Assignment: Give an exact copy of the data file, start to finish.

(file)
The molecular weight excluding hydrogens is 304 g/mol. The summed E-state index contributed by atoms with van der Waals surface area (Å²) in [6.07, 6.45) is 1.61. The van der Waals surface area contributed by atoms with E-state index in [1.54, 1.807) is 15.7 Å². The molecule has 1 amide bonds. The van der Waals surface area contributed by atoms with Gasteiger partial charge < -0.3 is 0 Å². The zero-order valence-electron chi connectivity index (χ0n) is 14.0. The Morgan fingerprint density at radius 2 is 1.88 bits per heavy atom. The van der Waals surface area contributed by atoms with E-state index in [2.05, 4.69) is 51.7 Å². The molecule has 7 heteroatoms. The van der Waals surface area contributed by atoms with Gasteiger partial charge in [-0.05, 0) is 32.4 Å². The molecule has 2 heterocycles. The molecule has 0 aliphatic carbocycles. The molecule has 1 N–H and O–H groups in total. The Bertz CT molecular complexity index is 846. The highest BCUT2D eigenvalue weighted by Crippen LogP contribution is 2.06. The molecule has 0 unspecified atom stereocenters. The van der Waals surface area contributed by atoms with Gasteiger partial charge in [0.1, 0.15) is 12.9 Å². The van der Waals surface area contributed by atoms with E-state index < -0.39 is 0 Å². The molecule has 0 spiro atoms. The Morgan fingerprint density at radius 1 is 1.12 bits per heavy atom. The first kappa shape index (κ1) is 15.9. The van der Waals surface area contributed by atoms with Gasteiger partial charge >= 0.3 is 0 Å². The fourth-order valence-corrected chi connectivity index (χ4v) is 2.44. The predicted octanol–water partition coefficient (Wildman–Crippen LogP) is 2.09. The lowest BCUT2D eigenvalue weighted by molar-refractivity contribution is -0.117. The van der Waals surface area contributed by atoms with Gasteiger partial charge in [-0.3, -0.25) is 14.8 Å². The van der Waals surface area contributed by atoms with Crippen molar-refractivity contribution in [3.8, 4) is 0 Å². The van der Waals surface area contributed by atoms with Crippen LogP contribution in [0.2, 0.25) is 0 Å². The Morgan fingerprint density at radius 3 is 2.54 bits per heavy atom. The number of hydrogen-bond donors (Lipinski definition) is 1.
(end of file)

The molecular weight excluding hydrogens is 304 g/mol. The summed E-state index contributed by atoms with van der Waals surface area (Å²) in [6.07, 6.45) is 1.61. The van der Waals surface area contributed by atoms with E-state index in [1.54, 1.807) is 15.7 Å². The molecule has 1 amide bonds. The van der Waals surface area contributed by atoms with Gasteiger partial charge < -0.3 is 0 Å². The zero-order valence-electron chi connectivity index (χ0n) is 14.0. The Morgan fingerprint density at radius 2 is 1.88 bits per heavy atom. The van der Waals surface area contributed by atoms with E-state index in [2.05, 4.69) is 51.7 Å². The molecule has 7 heteroatoms. The van der Waals surface area contributed by atoms with Gasteiger partial charge in [-0.05, 0) is 32.4 Å². The molecule has 2 heterocycles. The molecule has 0 aliphatic carbocycles. The molecule has 1 N–H and O–H groups in total. The Bertz CT molecular complexity index is 846. The highest BCUT2D eigenvalue weighted by Crippen LogP contribution is 2.06. The molecule has 0 unspecified atom stereocenters. The van der Waals surface area contributed by atoms with Gasteiger partial charge in [0.1, 0.15) is 12.9 Å². The van der Waals surface area contributed by atoms with E-state index < -0.39 is 0 Å². The molecule has 0 spiro atoms. The Morgan fingerprint density at radius 1 is 1.12 bits per heavy atom. The first kappa shape index (κ1) is 15.9. The van der Waals surface area contributed by atoms with Gasteiger partial charge >= 0.3 is 0 Å². The fourth-order valence-corrected chi connectivity index (χ4v) is 2.44. The predicted octanol–water partition coefficient (Wildman–Crippen LogP) is 2.09. The lowest BCUT2D eigenvalue weighted by molar-refractivity contribution is -0.117. The van der Waals surface area contributed by atoms with Gasteiger partial charge in [-0.3, -0.25) is 14.8 Å². The van der Waals surface area contributed by atoms with Crippen molar-refractivity contribution in [3.8, 4) is 0 Å². The van der Waals surface area contributed by atoms with Crippen LogP contribution in [0.2, 0.25) is 0 Å². The Morgan fingerprint density at radius 3 is 2.54 bits per heavy atom. The number of hydrogen-bond donors (Lipinski definition) is 1.